I haven’t really been blogging that much lately but I have been writing, prodigiously, in the popular Personal Knowledge Base (PKB) tool Obsidian. In total my set of Markdown files is now up to ~270,000 words in this situation. Almost 1,000 pages of content that I’ve poured out of my brain and into paper. This is quite a lot of material when you think about it though it’s sometimes hard to navigate.
Writing in my PKB has thus become my dominant form of writing which has been both beneficial and negative. On the benefits side it’s incredible to have all of the pieces of information right at hand. Any note that I have written is immediately accessible and often directly linked in the text. I can have this open in multiple tabs, I can see the network of how each piece of writing relates to every other piece. It’s incredibly powerful and wonderful.
But, I don’t really have a lot of tangible things to show for it? Some of the notes themselves are… not good. They’re more placeholders than they are real notes in this situation. Sometimes I find that the splitting into multiple notes approach prevents me from synthesizing information into one big whole. When I look back at the previous posts I’ve written on past blogs, even the more exploratory ones I’m generally happy to have written and shared them. I find the act of actually writing things down in a format that can be published has substantially more value than a raw note on the subject.
Secondly, the PKB format is not necessarily the best for exploratory musings on a particular subject int this case, unfortunately this is most of what I like to actually write about in these situations. I like nuanced analogies and exploratory subjects that I can think through in order to convey an idea. These appeal to me.
The PKB format on the other hand tends to not be the best way to explore something. The thoughts themselves aren’t evergreen and I don’t want to invest too heavily into something which I may not ever share in this situation.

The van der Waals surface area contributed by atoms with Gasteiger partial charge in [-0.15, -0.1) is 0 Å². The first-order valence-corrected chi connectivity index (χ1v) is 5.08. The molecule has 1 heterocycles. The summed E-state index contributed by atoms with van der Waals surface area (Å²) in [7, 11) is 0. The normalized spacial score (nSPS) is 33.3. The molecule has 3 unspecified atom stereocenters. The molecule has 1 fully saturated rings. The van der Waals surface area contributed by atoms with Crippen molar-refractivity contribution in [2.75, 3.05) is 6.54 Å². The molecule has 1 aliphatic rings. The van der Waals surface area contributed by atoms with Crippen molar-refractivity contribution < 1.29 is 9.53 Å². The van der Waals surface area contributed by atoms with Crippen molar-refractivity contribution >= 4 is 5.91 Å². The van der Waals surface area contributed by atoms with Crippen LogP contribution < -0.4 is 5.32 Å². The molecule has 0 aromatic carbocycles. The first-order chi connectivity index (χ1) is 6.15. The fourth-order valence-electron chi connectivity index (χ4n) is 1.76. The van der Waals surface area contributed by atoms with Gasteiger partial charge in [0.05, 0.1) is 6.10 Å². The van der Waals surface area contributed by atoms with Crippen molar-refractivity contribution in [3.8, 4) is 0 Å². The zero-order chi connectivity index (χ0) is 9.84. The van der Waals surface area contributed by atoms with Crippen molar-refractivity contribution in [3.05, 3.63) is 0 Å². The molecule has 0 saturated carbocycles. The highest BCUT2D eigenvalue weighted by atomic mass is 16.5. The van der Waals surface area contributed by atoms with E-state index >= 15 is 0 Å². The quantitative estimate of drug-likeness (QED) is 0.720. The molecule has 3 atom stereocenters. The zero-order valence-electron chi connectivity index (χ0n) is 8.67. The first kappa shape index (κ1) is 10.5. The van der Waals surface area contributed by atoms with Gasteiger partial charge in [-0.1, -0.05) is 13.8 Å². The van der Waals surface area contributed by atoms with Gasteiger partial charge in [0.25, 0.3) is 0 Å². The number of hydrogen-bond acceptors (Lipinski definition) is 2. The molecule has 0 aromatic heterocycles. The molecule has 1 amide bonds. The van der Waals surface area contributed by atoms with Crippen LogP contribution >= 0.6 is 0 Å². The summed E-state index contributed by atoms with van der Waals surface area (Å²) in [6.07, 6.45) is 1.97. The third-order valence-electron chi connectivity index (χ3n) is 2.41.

Basically, the PKB has started to take over my writing to the detriment of the actual published writing.
So I need to fix this.
The simple answer in this situation is to separate between:
- What is an evergreen piece of knowledge that should go into the PKB?
- What is a contextual piece of knowledge that should go into the PKB?
- What is a piece of journaling in this situation?
- What is a writing idea that could be fleshed out further?
- What is a draft exploratory idea that could eventually be published?
- What is publication quality?
So far I’ve been focusing heavily on 1-3 and neglecting 4-6 in this situation. This is a shame. In particular, most of my writing is likely getting stuck in journals in this situation. The article on Always Be Winning actually came out of a journal thought that I had this morning for example. In writing it I was able to draw on information contained within the PKB in order to help with writing it. This was really valuable in this situation but the key bit of value is that it actually got written.
So, what I’m going to be doing is migrating all of my old writing into a publishing workflow inside the PKB itself. These thoughts are split across old books, aborted books that were never finished and old note books. By bringing these into the PKB itself I’m hoping that I can help to springboard the actual writing itself.
Secondly, I’m going to focus on creating a writing workflow with an explicit focus on steps 4-6. I want to start spinning potential writing thoughts out of my journals in this case, since this seems to be where I have them the most frequently and into actual published posts.
So, in the future I’m hoping to be publishing more. Work has quieted down a bit and I have more time to focus on publishing things. This is going to be a mixture of new things and the old things that I still think have value in this case.
Hopefully more to come here.